Josh Sweeney: Yeah, and we talked about this on a previous podcast, but I mean, the impact of the person, too, is if I give somebody a whole southeast region, for example, and then I get a new rep and I give them one of the states, I give them Florida. Well, now that rep feels I’m taking something away from them. Whereas if I have a rep and I say, hey, you’re only focused on the metro Atlanta area, penetrating that community, that group. And I get a new rep and I give them South Florida, Fort Lauderdale, Miami area. Then I just added another rep that’s got another focus. Right. And there’s no strife. There’s no issue there. So you can really figure out how you want to design it from the beginning and what those pros and cons are. What’s another reason? Another reason I think this happens, like the issues with sales territories, come up is a lot of people don’t really go out. And I don’t feel like they at least research and talk to other people who have designed sales territories and say, what all did you run into? Right. So they just kind of consistently, organically change it as they grow and go, OK, well, we got a new rep here, so take it away from this guy.
Taylor Barnes: Right.
Josh Sweeney: Add it to this lady.
Taylor Barnes: Mm hmm.
Josh Sweeney: And boom, there’s our sales territory when in fact, I think if we go out to some experts and do some research, we’ll start to really quickly figure out how we might want our territories to look for the next five years.
Enterprise vs Small & Mid-Size Businesses
Taylor Barnes: Yeah, and what a great segway into the different types of solutions that you could come up with to do this the right time. So when we look at sales leaders out there and being intentional with how they go about their business, you know, Purpose-Driven, I would say that we’ve got a handful of different ways to do that. But I think the three most common, Josh, are probably company size, geography, and verticals, just to give you the three most common ones that we hear about in a lot of different businesses. So what do I mean by company size? Well, there’s a lot of different ways that you can slice this up. You could slice this up by employee count, user count, office count, franchise count, whatever it is, for the most part, just at a big macro level, large corporate enterprise versus small business. SMB tends to be the most easier way and one of the easier solutions that come up with sales territories is understanding if it’s a corporate enterprise account or a small to medium business. And I imagine in your world, Josh Sweeney, you probably see a lot of this when it comes to some of the marketing efforts that go up to where they tend to blend. They just go after they have the same message to the people that are in Enterprise or an SMB. And just what a nightmare. Right?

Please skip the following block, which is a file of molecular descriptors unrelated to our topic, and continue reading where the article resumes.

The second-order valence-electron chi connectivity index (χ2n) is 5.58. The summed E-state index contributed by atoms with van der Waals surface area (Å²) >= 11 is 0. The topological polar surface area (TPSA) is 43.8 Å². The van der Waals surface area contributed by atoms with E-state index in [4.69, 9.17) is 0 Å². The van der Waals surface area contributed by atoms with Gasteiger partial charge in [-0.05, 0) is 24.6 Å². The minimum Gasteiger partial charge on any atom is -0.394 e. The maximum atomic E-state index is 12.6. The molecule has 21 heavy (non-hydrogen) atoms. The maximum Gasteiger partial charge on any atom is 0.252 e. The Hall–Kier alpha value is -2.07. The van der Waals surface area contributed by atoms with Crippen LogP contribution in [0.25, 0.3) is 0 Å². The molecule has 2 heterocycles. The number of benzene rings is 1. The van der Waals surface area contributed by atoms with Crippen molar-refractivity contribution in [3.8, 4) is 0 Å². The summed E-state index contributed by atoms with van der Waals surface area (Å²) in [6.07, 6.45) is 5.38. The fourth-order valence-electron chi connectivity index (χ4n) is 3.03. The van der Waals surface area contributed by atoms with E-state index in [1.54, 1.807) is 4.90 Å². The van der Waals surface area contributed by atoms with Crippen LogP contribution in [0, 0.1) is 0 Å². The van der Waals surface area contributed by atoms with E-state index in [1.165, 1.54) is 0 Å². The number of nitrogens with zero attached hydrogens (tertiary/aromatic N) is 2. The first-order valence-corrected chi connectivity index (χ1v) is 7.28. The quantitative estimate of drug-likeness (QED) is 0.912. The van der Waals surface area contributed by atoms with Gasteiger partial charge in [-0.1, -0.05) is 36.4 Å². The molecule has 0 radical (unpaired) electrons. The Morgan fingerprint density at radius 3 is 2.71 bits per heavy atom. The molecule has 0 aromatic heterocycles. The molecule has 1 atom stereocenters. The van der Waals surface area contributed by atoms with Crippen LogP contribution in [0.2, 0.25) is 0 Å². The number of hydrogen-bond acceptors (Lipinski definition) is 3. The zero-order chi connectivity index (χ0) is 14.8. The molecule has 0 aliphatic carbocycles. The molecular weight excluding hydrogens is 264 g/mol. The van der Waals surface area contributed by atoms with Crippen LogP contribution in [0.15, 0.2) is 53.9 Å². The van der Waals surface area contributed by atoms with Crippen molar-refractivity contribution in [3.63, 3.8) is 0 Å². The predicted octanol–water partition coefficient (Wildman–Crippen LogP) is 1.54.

Josh Sweeney: Yeah, I mean, there’s no way to blend SMB and enterprise sales because the marketing, messaging, the length of the sales cycle, the effort from a legal perspective, the experience of the sales rep are all completely different, just completely different on every level. So the resources are not even the same. And it’s when you treat them the same that you get kind of mediocre results. So we do see a lot of people split by company size, and sometimes it’s not even company size, sometimes it’s just deal size.
Taylor Barnes: Yeah.
Josh Sweeney: Know, they’re like, oh, well, this gets routed to this person because it’s an enterprise, but they’re only signing a 10 seat license. It’s like, well, 10 seat licenses we’re not going to do that. Right. And there are rules and things that you have to put in place for that. But, yeah, definitely company size as another solution.
Geographical Focus in Sales Territories